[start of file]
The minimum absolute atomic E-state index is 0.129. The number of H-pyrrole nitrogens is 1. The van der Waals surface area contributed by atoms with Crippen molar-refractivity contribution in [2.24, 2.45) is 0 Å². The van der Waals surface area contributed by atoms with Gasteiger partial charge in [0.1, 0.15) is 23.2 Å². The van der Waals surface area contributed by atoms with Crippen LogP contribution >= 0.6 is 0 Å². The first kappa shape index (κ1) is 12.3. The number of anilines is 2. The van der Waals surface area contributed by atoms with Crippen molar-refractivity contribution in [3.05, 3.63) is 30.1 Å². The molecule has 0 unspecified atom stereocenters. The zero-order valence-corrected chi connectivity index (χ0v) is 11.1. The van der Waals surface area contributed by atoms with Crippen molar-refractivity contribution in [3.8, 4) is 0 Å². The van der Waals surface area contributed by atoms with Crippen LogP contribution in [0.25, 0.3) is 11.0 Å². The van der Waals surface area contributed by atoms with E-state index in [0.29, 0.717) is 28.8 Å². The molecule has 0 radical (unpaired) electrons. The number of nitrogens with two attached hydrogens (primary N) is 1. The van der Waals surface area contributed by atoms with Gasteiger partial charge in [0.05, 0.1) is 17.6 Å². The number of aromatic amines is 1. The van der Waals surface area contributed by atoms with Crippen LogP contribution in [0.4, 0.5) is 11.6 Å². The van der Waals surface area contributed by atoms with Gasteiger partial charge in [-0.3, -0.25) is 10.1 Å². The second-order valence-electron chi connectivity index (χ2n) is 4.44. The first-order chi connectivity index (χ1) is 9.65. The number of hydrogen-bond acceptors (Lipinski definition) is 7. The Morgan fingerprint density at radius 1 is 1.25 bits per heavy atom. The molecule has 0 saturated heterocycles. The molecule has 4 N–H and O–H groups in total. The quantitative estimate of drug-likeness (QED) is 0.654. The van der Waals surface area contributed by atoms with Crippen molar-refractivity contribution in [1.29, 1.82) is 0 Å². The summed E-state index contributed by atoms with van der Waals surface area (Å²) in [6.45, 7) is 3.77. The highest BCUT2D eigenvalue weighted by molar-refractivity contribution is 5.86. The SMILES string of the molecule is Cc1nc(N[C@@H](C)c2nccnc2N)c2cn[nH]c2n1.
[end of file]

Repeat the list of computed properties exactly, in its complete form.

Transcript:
The minimum absolute atomic E-state index is 0.129. The number of H-pyrrole nitrogens is 1. The van der Waals surface area contributed by atoms with Crippen molar-refractivity contribution in [2.24, 2.45) is 0 Å². The van der Waals surface area contributed by atoms with Gasteiger partial charge in [0.1, 0.15) is 23.2 Å². The van der Waals surface area contributed by atoms with Crippen LogP contribution >= 0.6 is 0 Å². The first kappa shape index (κ1) is 12.3. The number of anilines is 2. The van der Waals surface area contributed by atoms with Crippen molar-refractivity contribution in [3.05, 3.63) is 30.1 Å². The molecule has 0 unspecified atom stereocenters. The zero-order valence-corrected chi connectivity index (χ0v) is 11.1. The van der Waals surface area contributed by atoms with Crippen molar-refractivity contribution in [3.8, 4) is 0 Å². The van der Waals surface area contributed by atoms with Crippen LogP contribution in [0.25, 0.3) is 11.0 Å². The van der Waals surface area contributed by atoms with E-state index in [0.29, 0.717) is 28.8 Å². The molecule has 0 radical (unpaired) electrons. The number of nitrogens with two attached hydrogens (primary N) is 1. The van der Waals surface area contributed by atoms with Gasteiger partial charge in [0.05, 0.1) is 17.6 Å². The number of aromatic amines is 1. The van der Waals surface area contributed by atoms with Crippen LogP contribution in [0.4, 0.5) is 11.6 Å². The van der Waals surface area contributed by atoms with Gasteiger partial charge in [-0.3, -0.25) is 10.1 Å². The second-order valence-electron chi connectivity index (χ2n) is 4.44. The first-order chi connectivity index (χ1) is 9.65. The number of hydrogen-bond acceptors (Lipinski definition) is 7. The Morgan fingerprint density at radius 1 is 1.25 bits per heavy atom. The molecule has 0 saturated heterocycles. The molecule has 4 N–H and O–H groups in total. The quantitative estimate of drug-likeness (QED) is 0.654. The van der Waals surface area contributed by atoms with Crippen molar-refractivity contribution in [1.29, 1.82) is 0 Å². The summed E-state index contributed by atoms with van der Waals surface area (Å²) in [6.45, 7) is 3.77. The highest BCUT2D eigenvalue weighted by molar-refractivity contribution is 5.86. The SMILES string of the molecule is Cc1nc(N[C@@H](C)c2nccnc2N)c2cn[nH]c2n1.